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Long story short, I rebuilt and swapped the motor and trans of a '91 SPG into my blown up '89 Base, and the motor seized during the test drive. I've yet to blow up a transmission, but I've now been through two B202s, I'm not sure which god I angered, but nonetheless, life goes on.

The supply of turbo motors is getting really slim, and I've had my eye on other interesting (and more plentiful) engines that could fit. I'm no stranger to fabricating but I'm not looking at this taking the next 5 years, so I've been really interested in swapping in the 1.8T FWD setup from an early 2000s Audi A4 because of the layout. I can't really find any evidence that someone has tried this swap, or any swaps, short of full V8 RWD conversions. I'm new herebut I took a look through the past and couldn't find anything. Does anyone know of a post or have some tips of what I should look to do with this extremely heavy swedish paper weight in my parking lot?
 

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I've only ever seen RWD conversions, because the c900 engine bay is tall not deep. I cant imagine cramming an inline four cylinder in front of a transmission and making it work. MAYBE a Subaru motor since it's only two cylinders deep, or a rotary connected to a Subaru transmission via a KEP adapter, if that's even still a thing you can get. You only have, what 3' in front of the axle line to the radiator. That is not a lot of space. Even if you jettisoned the radiator you're only winning a few more inches to the grille.
 

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I've only ever seen RWD conversions, because the c900 engine bay is tall not deep. I cant imagine cramming an inline four cylinder in front of a transmission and making it work. MAYBE a Subaru motor since it's only two cylinders deep, or a rotary connected to a Subaru transmission via a KEP adapter, if that's even still a thing you can get.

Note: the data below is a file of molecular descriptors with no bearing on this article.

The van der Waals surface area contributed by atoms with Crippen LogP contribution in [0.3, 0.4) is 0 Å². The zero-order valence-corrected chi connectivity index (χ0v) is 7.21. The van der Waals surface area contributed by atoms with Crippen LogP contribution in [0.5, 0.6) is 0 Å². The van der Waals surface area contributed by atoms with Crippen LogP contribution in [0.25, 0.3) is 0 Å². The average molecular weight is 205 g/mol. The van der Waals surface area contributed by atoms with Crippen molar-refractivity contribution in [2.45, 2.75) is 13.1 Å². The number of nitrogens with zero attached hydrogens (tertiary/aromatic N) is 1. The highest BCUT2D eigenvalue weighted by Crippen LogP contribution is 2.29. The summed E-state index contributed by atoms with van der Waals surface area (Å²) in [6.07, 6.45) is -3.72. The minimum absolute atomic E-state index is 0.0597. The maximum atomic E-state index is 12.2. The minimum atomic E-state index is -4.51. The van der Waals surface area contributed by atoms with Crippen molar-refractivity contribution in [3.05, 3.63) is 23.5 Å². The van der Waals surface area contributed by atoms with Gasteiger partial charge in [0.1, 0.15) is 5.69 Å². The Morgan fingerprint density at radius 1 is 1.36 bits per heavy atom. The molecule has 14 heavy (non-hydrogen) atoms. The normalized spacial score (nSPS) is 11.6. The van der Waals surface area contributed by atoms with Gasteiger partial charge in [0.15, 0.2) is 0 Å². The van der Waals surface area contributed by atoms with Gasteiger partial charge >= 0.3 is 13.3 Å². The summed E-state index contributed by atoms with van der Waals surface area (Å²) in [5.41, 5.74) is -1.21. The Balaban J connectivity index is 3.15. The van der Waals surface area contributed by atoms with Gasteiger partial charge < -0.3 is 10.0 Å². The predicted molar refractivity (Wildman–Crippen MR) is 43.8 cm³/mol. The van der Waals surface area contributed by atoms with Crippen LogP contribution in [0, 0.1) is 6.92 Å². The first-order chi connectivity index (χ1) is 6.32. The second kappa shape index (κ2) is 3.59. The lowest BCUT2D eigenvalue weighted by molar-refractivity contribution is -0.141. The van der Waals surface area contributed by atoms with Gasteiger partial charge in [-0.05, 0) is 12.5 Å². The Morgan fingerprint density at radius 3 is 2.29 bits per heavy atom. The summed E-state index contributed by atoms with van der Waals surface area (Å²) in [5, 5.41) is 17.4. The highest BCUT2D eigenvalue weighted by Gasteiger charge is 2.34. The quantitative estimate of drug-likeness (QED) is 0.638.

Well as luck would have it a friend of mine has a couple of these A4s, and I did some quick, sloppy measurements and from half shaft to front of the engine, the Audi engine/trans combo is only about 3 inches longer than the Saab setup, their 1.8 is considerably more compact even with the trans bolted to the back of it. To keep this swap simple I'd have to find that 3 inches somewhere in the rad but I'm ideally trying to keep the suspension geometry front and rear. It seems doable which is why I'm hoping somebody has done the hard work for me. :p
 

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Air-cooled VW.
Reverse the Drive in the transaxle like they do for the SCCA Super-Vee race cars. Plenty of race engine parts & mods. Lose hundreds of pounds, those transaxles are bulletproof.
 

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You better lose some weight with only 70hp!

But, flipped ring gear VW transaxle has also been used with a Mazda rotary. KEP made that adapter too.
 

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What's in front of the differential is simple enough, but it's what's behind the differential that matters. At least in my opinion it does. The steering rack is right smack in the way of anything you'd want to swap into the car. When you raise the rack you've also got to raise the steering knuckles, and adjust the lengths of the steering arms, and re-engineer the universal joint arrangement from the steering shaft to the rack (no welding, please). It's not a simple task to get all of that right without bump steer issues. And even then, the tunnel is rather tiny and doesn't provide much room for a transaxle, & if you need more room you've got to shove the pedals together in an already tight footwell.